One of the most underrated family holidays is Thanksgiving. Sure, everyone knows about eating turkey and watching the football games on this November holiday, but there aren't too many other things heavily associated with Thanksgiving. You have the chance to turn it into a really fun family holiday and creating some long-lasting traditions that will survive the generations. Need some ideas? Try out any of these with your family -- and don't hesitate to drop the ones that just don't work!
Much like many people have a viewing of "It's a Wonderful Life" or the more recent classic "Elf" during the Christmas season, you can watch a Thanksgiving movie with your family. "Home for the Holidays," directed by Jodie Foster, is a hilarious look at how family dinners can go oh-so-wrong. Of course, there's "Miracle on 34th Street," which centers around the holiday; and you can try "Pieces of April," if you have a more mature audience, about a family's black sheep and her attempts to reunite the family over Thanksgiving dinner.
Sure, it's nice to have some traditional meal elements, but wouldn't it be a crazy adventure to have an uncoordinated potluck meal? Whether you include the entire extended family or just have your immediate family members participate, this is tons of fun. Everyone is assigned a general food category (like entrée, dessert, appetizer, etc.), and then everyone brings what they want. None of it will match, which will make it an adventure to decide what to eat!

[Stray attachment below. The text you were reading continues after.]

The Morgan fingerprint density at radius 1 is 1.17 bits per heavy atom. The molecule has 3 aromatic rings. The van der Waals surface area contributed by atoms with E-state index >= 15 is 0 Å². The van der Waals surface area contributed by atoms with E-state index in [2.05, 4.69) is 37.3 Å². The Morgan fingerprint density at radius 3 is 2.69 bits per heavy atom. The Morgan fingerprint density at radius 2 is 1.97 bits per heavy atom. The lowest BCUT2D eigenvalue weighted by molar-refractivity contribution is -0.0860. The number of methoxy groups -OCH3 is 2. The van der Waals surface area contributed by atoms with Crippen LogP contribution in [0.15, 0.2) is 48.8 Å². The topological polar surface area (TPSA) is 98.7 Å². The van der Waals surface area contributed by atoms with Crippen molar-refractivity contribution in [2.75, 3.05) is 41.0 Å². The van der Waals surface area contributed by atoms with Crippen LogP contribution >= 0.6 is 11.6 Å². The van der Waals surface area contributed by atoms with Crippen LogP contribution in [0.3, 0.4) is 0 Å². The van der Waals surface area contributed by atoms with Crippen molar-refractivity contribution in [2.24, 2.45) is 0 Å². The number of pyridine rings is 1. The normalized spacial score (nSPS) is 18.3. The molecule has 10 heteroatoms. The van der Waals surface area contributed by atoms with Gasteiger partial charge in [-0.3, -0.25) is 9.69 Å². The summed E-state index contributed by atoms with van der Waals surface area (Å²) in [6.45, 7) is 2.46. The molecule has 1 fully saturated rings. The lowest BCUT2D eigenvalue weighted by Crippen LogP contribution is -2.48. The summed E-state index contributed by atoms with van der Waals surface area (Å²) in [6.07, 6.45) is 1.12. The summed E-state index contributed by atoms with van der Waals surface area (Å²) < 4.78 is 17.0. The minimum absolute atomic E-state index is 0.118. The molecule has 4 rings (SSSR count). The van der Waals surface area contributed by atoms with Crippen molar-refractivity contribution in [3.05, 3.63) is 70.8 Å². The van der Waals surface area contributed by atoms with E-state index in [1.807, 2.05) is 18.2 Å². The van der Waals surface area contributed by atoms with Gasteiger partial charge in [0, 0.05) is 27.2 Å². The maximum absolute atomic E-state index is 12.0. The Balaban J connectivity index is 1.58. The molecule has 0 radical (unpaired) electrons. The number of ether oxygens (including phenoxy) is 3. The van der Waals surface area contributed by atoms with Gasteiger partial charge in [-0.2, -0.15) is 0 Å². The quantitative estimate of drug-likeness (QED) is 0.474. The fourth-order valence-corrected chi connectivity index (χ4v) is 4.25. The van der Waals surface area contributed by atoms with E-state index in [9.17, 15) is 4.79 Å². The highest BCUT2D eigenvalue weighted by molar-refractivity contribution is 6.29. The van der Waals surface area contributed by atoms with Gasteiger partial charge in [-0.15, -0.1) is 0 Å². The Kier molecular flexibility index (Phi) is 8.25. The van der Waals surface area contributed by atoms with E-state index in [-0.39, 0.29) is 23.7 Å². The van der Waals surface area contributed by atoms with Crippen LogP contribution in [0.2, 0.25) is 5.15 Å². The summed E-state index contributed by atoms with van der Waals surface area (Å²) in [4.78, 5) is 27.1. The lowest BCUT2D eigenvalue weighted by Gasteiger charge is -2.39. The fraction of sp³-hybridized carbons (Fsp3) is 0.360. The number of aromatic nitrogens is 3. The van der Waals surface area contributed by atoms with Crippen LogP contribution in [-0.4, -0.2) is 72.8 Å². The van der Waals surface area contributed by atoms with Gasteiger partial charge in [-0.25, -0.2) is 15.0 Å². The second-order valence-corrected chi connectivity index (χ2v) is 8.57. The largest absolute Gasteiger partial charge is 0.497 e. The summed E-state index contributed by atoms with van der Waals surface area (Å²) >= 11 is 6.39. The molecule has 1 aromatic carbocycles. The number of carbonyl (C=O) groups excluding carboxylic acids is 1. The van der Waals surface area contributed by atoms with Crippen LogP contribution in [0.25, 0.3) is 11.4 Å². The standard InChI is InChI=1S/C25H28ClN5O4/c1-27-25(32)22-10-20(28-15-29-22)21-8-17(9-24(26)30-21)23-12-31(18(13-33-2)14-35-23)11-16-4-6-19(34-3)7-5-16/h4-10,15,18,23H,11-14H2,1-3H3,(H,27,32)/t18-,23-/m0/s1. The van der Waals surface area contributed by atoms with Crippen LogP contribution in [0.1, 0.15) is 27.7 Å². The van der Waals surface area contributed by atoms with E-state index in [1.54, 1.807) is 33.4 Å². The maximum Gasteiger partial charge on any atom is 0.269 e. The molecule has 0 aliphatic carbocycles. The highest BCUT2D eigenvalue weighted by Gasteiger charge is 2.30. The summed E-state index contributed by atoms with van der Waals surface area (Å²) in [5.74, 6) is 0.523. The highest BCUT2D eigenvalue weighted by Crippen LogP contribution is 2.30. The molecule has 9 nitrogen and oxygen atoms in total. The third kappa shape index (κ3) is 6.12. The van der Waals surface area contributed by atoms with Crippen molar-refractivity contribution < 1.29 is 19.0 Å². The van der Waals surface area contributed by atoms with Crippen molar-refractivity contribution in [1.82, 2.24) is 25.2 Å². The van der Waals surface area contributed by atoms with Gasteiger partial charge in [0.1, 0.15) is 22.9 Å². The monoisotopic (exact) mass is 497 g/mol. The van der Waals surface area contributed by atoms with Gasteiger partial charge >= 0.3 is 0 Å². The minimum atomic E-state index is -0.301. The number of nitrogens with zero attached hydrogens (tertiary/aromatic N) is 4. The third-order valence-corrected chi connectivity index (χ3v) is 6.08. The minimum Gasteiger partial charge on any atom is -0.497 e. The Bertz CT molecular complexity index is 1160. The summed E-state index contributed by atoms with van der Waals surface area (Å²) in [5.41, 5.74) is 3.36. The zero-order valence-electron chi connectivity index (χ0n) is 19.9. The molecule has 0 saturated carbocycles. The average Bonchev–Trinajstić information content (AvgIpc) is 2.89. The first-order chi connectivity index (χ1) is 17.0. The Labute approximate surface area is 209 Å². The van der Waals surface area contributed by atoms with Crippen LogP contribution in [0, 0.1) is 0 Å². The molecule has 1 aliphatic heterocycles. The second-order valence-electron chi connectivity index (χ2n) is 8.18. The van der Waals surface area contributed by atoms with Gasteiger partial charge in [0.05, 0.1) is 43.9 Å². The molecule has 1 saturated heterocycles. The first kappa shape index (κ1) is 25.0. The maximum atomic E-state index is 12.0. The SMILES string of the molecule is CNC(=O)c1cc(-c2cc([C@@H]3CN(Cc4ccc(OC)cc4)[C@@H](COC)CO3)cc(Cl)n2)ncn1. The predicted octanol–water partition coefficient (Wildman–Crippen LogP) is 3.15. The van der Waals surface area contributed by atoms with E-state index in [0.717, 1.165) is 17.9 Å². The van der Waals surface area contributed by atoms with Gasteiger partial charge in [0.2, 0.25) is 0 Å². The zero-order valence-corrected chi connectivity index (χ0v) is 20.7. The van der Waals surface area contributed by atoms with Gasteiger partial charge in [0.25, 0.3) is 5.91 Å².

If you've ever played the five word story game, you'll know how hilarious the results can be when a group of people tries to tell a tale together. Turkey Tale is the Thanksgiving version of that game: cut out tons of hand "turkeys" from construction paper and stack them on the table. Have enough pens for everyone. Someone starts by writing five words on a turkey and then passing it to the next person, who reads those words and writes five new ones, then tucks the first turkey behind theirs and passes it to the next person and so on until an entire chain is made. Then you can lay them out like a bunch of turkeys in a row and read the story off.
Thankfulness is the theme of the holiday, so if you're in the spirit, make a thankfulness chain. Cut a bunch of paper strips and have your family write things they're thankful for on the strips before stapling them together into a paper chain. See how long you can get the chain to be -- then, throughout the rest of the year, tear one off and make it a point to be grateful about that particular thing each day.
What kinds of unusual Thanksgiving traditions do you have with your family? Share them here with us in the comments!